Kenan-Flagler | Mr. Engineer In The Military
GRE 310, GPA 3.9
Wharton | Mr. Renewable Energy Consultant
GRE 320, GPA 3.3
Duke Fuqua | Ms. Health Care Executive
GMAT 690, GPA 3.3
Columbia | Mr. Government Shipyard
GMAT 660, GPA 3.85
Stanford GSB | Mr. Entrepreneurial Writer
GMAT 700, GPA 3.8
Tepper | Mr. Technology & Community
GMAT 650 Practice Test, GPA 3.05
Cambridge Judge Business School | Ms. Story-Teller To Data-Cruncher
GMAT 700 (anticipated), GPA 3.5 (converted from Australia)
UCLA Anderson | Ms. Apparel Entrepreneur
GMAT 690, GPA 3.2
Duke Fuqua | Mr. Backyard Homesteader
GRE 327, GPA 3.90
Kellogg | Mr. Military In Silicon Valley
GMAT 720, GPA 3.0
INSEAD | Mr. Typical Indian ENG
GRE 322, GPA 8.8/10
Wharton | Mr. Chemical Engineering Dad
GMAT 710, GPA 3.50
Cornell Johnson | Mr. Long-Term Vision
GMAT 710, GPA 3.28
Yale | Mr. Hedge Fund To FinTech
GMAT 740, GPA 61.5
Cornell Johnson | Ms. Chef Instructor
GMAT 760, GPA 3.3
Cornell Johnson | Mr. Electric Vehicles Product Strategist
GRE 331, GPA 3.8
Ross | Ms. Packaging Manager
GMAT 730, GPA 3.47
Stanford GSB | Ms. Healthcare Operations To General Management
GRE 700, GPA 7.3
Tuck | Ms. Women-Focused Ventures
GRE 321, GPA 2.89
Cornell Johnson | Ms. Healthcare Worker
GMAT 670, GPA 4
Harvard | Mr. French Economist
GMAT 710, GPA 15.3/20 in the French grading system 3.75-4.0/4.0 after conversion
Stanford GSB | Ms. Independent Consultant
GMAT 750, GPA 3.5
Berkeley Haas | Mr. Bangladeshi Data Scientist
GMAT 760, GPA 3.33
Stanford GSB | Ms. 2+2 Tech Girl
GRE 333, GPA 3.95
Ross | Mr. Automotive Compliance Professional
GMAT 710, GPA 3.7
Wharton | Mr. Digi-Transformer
GMAT 680, GPA 4
Chicago Booth | Ms. CS Engineer To Consultant
GMAT 720, GPA 3.31

The Real Answers To Your MBA Admissions Questions

If you are applying to business school, you have already discovered that there is a lot of confusing and conflicting information out there. As a former Associate Director of Admissions at Tuck and the Founder of North Star, I am happy to help sort through the misinformation and answer your MBA admissions questions. Here are a few that I am hearing a lot this time of year:

  • Do schools invite their strongest candidates to interview first?

No. The timing of your interview invitation has nothing to do with the strength of your candidacy, or how excited the schools are to meet you. It is truly just a function of when your application was reviewed. There is a lot going on behind the scenes that is completely unrelated to your application. The admissions officer who has your file might fall behind, or the application processor who sends out interview notifications might be out sick. Please don’t read anything into when you get your invitation – it’s good news whenever it comes, and you are just as likely to get in if you are invited in the last wave.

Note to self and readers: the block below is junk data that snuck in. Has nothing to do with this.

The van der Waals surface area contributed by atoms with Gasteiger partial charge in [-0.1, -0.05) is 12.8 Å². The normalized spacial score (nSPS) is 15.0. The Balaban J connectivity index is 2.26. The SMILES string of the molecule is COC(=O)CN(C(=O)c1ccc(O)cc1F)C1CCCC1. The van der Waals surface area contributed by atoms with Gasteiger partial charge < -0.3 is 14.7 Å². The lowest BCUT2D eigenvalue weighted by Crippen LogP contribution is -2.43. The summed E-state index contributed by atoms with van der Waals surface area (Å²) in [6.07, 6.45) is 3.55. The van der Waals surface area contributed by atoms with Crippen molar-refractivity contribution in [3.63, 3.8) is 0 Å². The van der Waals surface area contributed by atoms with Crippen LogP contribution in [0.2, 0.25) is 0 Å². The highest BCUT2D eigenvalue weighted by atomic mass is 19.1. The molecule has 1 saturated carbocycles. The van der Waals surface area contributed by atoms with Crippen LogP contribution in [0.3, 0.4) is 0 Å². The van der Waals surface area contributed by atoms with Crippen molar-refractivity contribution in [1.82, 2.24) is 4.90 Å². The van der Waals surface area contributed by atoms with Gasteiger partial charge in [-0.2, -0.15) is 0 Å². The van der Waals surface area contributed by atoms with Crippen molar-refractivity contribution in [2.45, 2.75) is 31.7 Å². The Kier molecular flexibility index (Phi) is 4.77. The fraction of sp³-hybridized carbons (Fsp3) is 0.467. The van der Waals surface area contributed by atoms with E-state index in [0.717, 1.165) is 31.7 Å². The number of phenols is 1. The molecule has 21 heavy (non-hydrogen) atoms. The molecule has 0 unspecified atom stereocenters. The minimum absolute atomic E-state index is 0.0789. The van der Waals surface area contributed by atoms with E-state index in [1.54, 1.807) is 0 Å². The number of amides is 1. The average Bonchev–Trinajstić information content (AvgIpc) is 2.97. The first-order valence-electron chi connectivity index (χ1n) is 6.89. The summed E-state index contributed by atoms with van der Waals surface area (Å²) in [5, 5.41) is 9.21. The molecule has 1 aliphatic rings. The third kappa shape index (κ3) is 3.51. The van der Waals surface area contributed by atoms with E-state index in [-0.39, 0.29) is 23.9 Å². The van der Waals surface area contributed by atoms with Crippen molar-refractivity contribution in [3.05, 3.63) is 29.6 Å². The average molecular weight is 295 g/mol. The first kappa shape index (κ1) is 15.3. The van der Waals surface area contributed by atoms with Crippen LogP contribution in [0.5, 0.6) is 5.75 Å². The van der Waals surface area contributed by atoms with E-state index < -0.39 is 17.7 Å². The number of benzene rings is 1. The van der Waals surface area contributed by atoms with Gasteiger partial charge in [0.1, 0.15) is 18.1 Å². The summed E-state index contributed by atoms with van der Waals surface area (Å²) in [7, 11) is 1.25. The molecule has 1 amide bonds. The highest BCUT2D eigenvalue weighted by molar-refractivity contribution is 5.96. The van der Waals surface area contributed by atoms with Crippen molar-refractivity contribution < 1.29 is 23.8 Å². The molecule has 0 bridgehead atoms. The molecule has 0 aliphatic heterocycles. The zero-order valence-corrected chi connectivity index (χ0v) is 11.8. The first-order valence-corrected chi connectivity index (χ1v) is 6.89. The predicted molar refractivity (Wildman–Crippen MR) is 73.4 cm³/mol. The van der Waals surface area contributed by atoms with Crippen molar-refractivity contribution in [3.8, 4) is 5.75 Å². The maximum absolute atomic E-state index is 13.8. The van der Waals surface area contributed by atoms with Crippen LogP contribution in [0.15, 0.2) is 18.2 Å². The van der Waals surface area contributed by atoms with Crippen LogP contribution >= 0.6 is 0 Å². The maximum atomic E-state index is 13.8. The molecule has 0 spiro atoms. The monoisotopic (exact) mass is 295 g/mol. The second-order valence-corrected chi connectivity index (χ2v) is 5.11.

• Do I really need to interview on campus?

Yes, unless you live super far away or there are extenuating circumstances like deployment or illness. Can you get in if you choose the skype or alumni option? Sure, but it’s harder, and don’t you want to do everything that you can to optimize your chances? Going on campus demonstrates genuine interest in the school. Also, it’s harder to connect via with your interviewer via skype. Still on the fence? Alumni interviewers are often less consistent than admissions officers or even trained second year students, which means that it’s more difficult to predict what they will ask. Finally, it is especially important to interview on campus (or at a satellite location) at schools like Ross and Wharton, which offer team exercises.

  • Should I be “keeping in touch” with admissions after I apply?

Probably not. If you have really bonded with a particular admissions officer it can be a nice gesture to send them a BRIEF email thanking them for their support and letting them know that you applied. You can also reach out if something material changes, like a new GMAT score or a huge award or promotion. However, please be very cautious about overdoing the communication. Admissions officers are super busy this time of year (see above about falling behind) and too many notes just to say hello can backfire.

  • Should I have my friend from college email admissions?

Maybe. If you are close to a student or alum at one of your target schools it might be helpful to have them send a note of endorsement to admissions. However, the culture varies across programs, so these notes won’t help everywhere. Also, please don’t ask anyone who doesn’t know you well – the current student who you talked to for 15 minutes at a reception is not an appropriate choice.

  • What happens if my recommender submits after the deadline?

It depends. If it’s within 24-48 hours some schools will let it go, or notify you that your application is incomplete and give you a chance to fix it. However, there are definitely programs that will kick your application to the next round. I suggest that you ask your recommenders to submit a week in advance.


Karen has more than 12 years of experience evaluating candidates for admission to Dartmouth College and to the Tuck School of Business at Dartmouth. Since founding North Star Admissions Consulting in 2012, she has helped applicants gain admission to the nation’s top schools, including Stanford, Harvard, Yale, Wharton, MIT, Tuck, Columbia, Kellogg, Booth, Haas, Duke, Johnson, Ross, NYU, UNC, UCLA, Georgetown and more. Over the last three years, clients have been awarded more than 10.3 million dollars in scholarships, and more than 95% have gotten into one of their top choice schools.